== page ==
28 March 2009 116 Comments

A culture of deceptive advertisements: closing the gap between banking halls and cosmetic advertisements of banks

Author: yinkaolaito

Yinka Olaito is happy,excited and passionate Communications & Media specialist, Trainer and speaker. Yinka Olaito helps Profits and Non-profits with effective communication and positioning for premium service delivery and returns. Yinka Olaito also has special interest in Development Communication and has consulted for noted UN Agencies. Yinka Olaito is the CCO of Michael Sage Consulting(Communication/digital media), African Child Education Right Initiatives(NGO) and Content Director, Africa Development Talk( online Platform for discussion on Policy, Governance, development across Africa) and Africa Foundation for Young Media Professionals


Editor’s comment: The piece below is a guest post by one of our blog community-Kinglsley obom-Egbulem. This is based on his true experience. The opinion expressed here are his. Happy reading.

There was this new comedy  show on television a couple of months ago. It’s actually a television commercial-the Stanbic IBTC Bank television commercial announcing their take off after the merger. The TV commercial features the main male model washing his face in the bathroom, someone close by anticipates his need for a towel and reaches out to him with one. The same guy steps out of his house and he is closely followed by another guy( obviously personifying Stanbic IBTC Bank) .

 Soon he is driving and while he is driving, this guy (Stanbic IBTC) appears behind his car, seats on the booth while he drives on. Suddenly, every other person is driving with someone behind their car, as a matter of fact, sitting on the booth of their car. By the time the first guy retires to his bed at the end of the day, someone moves into his room, watching while he is asleep. He wakes up, a surprise look on his face and soon he heaves a sigh and then a smile as he discovers it was STANBIC IBTC Bank still watching over him.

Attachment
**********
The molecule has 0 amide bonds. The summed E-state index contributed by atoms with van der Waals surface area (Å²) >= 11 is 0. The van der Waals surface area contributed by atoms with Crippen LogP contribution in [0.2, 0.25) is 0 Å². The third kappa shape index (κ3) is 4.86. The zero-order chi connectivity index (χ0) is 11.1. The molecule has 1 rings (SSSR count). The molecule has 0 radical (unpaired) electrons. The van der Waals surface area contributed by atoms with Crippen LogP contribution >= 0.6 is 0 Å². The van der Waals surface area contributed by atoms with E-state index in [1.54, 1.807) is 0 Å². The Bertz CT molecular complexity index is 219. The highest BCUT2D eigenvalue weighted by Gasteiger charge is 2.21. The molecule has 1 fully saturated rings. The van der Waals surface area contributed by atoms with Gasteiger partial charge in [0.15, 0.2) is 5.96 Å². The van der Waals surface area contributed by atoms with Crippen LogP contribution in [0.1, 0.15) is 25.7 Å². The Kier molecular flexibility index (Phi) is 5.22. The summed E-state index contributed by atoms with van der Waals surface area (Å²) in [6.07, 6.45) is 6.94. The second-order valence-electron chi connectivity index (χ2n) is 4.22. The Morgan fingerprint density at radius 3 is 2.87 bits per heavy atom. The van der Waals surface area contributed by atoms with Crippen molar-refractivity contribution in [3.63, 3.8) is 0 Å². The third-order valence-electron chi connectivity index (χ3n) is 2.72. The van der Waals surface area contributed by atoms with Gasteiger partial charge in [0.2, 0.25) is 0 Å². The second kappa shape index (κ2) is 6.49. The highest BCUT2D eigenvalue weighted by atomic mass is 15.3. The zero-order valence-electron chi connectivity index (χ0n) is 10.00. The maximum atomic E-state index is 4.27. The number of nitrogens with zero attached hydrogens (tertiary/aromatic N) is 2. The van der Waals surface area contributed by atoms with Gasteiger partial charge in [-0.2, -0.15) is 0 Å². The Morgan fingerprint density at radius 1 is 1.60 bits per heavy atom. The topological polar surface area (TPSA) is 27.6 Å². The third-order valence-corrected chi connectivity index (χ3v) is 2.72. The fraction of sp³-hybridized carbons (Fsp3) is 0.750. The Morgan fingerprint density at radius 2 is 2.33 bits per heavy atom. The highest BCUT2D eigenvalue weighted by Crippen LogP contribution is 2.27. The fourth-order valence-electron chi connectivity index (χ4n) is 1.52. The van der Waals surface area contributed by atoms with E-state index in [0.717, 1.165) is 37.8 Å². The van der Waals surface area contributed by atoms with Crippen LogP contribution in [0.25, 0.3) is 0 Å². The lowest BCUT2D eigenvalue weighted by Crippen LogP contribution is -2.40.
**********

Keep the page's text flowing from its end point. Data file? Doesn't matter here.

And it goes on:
What an effort! An intriguing concept no doubt! For me, that was circus -pure and simple. Of course, that also depends on where you stand when it comes to consuming TV commercials that simply says what it obviously doesn’t mean or do. For God’s sake, how can a bank say they are with you (or will be with you) even when you are asleep? Perhaps the intention is to drive home the fact that they are always there for you. But is that the true picture you get whenever you need your bank or any bank for that matter?

Considering the gap between reality and the Eldorado painted in most bank advertisements, one can only wonder why the Central Bank of Nigeria (CBN) and the Advertising Practitioners Council of Nigeria(APCON) are not making sure such cosmetic claims in bank ads are expunged before being broadcast  to Nigerians. Why would a bank pay millions of naira to a company that will fly models and production crew to South Africa for instance, to shoot an amazing TV commercial just to tell people blatant lies about what they are not doing? The sad thing is they even get awards for this creative deception and nobody has ever bothered to interrogate such anomaly. For those wondering what the point of this article is, please simply watch TV commercials of most banks and see if you can connect with the brand promises or even the claims in the advertisement. For the purpose of comparison, when you hear or see a commercial from a fast food brand, the main element of the message is “come to our outlet, buy our meals and eat it, you will love it, it is hot and delicious”, and so on.

 To test the viability of this promise, you only need to visit the fast food outlet and a trial will convince you( that is, if  it doesn’t confuse you.) Until recently, when most brands decided to join the “brandwagon” of  those opting for motivational advertisements and all forms of campaigns aimed at addressing the human desire to achieve, succeed, dare and so on, advertisement  of banks have always addressed desirable  albeit abstract offers.